Thus, on the Suez Canal blockade by Egypt against Israel in 1956, Churchill made it clear to the Foreign Office that ”I do not mind it being known here or in Cairo that I am on the side of Israel and her ill-treatment by the Egyptians.” On the fate of Jerusalem, Churchill urged Evelyn Shuckburgh, Assistant Under-Secretary at the Foreign Office, ”You ought to let the Jews have Jerusalem; it is they who made it famous.”

While still Prime Minister, Churchill argued that there was no better army in the Middle East than the Israeli Defence Force, and wished to rely on Israel rather than the Arab states in setting up a regional system of defence against the Soviet Union. He insisted that Israel should be supplied with more jet aircraft than either the defence establishment or the Foreign Office wished. He went on to stress his point by telling his Foreign Secretary, Anthony Eden, ”To me the greatest issue in this part of the world is not deserting Israel.” In this context, he warned Eden against following in the footsteps of one of his predecessors. ”Ernest Bevin, being temperamentally anti-semitic, made the first mistake of backing Egypt against Israel….I hope…that we both equally condemn the Bevinite anti semitic policy.”

More remarkable still, Churchill was in favour of Israel joining the British Commonwealth. ”Do not put that out of your mind,” he said to Shuckburgh. ”It would be a wonderful thing. So many people want to leave us; it might be the turning of the tide.”

Churchill’s was Israel’s best friend, and as a friend his attitude was shaped by sentiment as much as by pragmatic considerations. He was emotionally attached to Israel and its people, and his stance was a corollary of this. His oft-repeated, self-declared Zionist sympathies, his emotional attachment to the Jewish people and their restored sovereign entity, permeated his attitude toward Arab-Israeli disputes. He was, perhaps the last romantic Zionist Gentile. Or the last romantic Zionist.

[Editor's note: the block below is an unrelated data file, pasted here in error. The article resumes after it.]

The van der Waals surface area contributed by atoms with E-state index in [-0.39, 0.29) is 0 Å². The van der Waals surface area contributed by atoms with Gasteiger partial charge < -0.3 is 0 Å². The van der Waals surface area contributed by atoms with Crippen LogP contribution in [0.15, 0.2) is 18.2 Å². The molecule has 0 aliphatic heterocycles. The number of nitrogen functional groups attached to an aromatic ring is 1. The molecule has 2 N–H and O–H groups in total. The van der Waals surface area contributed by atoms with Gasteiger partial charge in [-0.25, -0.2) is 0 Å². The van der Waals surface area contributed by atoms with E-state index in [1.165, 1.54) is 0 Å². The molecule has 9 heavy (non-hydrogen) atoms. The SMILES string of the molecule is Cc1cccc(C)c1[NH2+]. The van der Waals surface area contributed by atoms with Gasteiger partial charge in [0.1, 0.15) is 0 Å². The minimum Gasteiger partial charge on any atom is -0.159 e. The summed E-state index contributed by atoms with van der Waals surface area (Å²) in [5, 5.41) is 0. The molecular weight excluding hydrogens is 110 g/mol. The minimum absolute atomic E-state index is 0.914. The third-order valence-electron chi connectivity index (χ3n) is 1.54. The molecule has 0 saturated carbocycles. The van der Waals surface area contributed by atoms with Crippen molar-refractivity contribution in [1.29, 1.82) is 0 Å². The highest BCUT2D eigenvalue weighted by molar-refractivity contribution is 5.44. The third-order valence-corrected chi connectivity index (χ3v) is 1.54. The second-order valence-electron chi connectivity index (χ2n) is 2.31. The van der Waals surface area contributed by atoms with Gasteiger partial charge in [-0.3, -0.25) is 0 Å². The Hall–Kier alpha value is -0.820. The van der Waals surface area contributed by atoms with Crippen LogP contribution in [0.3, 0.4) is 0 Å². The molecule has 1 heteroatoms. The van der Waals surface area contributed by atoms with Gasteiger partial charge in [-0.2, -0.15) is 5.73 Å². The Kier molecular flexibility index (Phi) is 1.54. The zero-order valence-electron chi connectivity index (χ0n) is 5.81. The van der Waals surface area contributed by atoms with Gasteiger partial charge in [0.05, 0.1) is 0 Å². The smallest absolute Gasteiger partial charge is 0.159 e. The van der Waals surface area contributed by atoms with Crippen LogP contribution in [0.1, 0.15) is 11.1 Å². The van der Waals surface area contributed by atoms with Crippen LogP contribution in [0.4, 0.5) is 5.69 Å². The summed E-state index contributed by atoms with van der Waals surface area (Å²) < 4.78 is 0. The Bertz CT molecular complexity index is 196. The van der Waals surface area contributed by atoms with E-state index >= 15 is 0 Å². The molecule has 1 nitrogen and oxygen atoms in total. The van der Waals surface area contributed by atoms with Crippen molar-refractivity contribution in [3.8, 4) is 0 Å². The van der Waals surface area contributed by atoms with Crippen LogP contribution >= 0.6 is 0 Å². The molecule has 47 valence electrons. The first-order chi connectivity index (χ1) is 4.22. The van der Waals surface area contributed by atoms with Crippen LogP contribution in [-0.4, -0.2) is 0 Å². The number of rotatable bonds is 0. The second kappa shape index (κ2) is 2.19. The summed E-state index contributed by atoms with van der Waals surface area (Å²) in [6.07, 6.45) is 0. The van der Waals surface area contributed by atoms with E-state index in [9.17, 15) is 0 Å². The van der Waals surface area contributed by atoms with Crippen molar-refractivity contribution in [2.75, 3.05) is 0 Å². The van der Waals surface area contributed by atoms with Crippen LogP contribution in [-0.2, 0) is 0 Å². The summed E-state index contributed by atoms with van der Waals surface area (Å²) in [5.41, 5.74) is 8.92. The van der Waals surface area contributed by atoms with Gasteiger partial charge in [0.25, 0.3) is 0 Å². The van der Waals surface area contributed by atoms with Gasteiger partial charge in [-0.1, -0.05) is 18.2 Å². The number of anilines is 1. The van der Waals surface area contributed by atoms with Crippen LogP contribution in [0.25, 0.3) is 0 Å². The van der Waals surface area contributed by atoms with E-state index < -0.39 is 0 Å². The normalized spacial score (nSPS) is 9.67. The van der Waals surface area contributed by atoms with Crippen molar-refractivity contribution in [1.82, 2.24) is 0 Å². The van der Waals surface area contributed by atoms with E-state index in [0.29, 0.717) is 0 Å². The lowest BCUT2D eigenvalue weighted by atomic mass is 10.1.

CHURCHILL, SIR WINSTON (1874-1965): British statesman. He strenuously opposed restrictive legislation on immigration into England, mainly affecting Jews, 1904-5; supported the Saturday Closing and Sunday Opening Bills; and fought for specific Jewish educational rights. As early as 1908, he expressed his ”full sympathy with the historical aspirations of the Jews” to restore ”a center of racial and political integrity” in Palestine. As Colonial Secretary, he virtually cut off Trans-Jordan from the Palestine Mandated territory (1921), and in the Churchill White Paper (1922) formulated what he believed would remain the basis of Anglo Jewish cooperation. His subsequent attacks against the measures proposed in the Passfield White Paper of 1939 were based on the premise that they constituted a breach of an agreed policy expressed in his own White Paper. Under his premiership during World War II, Britain maintained her respective policy in Palestine, but his Memoirs reveal that while concentrating singlemindedly on winning the war and wishing to avoid disagreement with his colleagues, he maintained his pro-Jewish attitude throughout. He was one of the first in Britain to insist on recognition of the State of Israel.

*Dr. Tenembaum resides in Tel Aviv. He is the author of the article ”A hero without a grave” which introduces this site.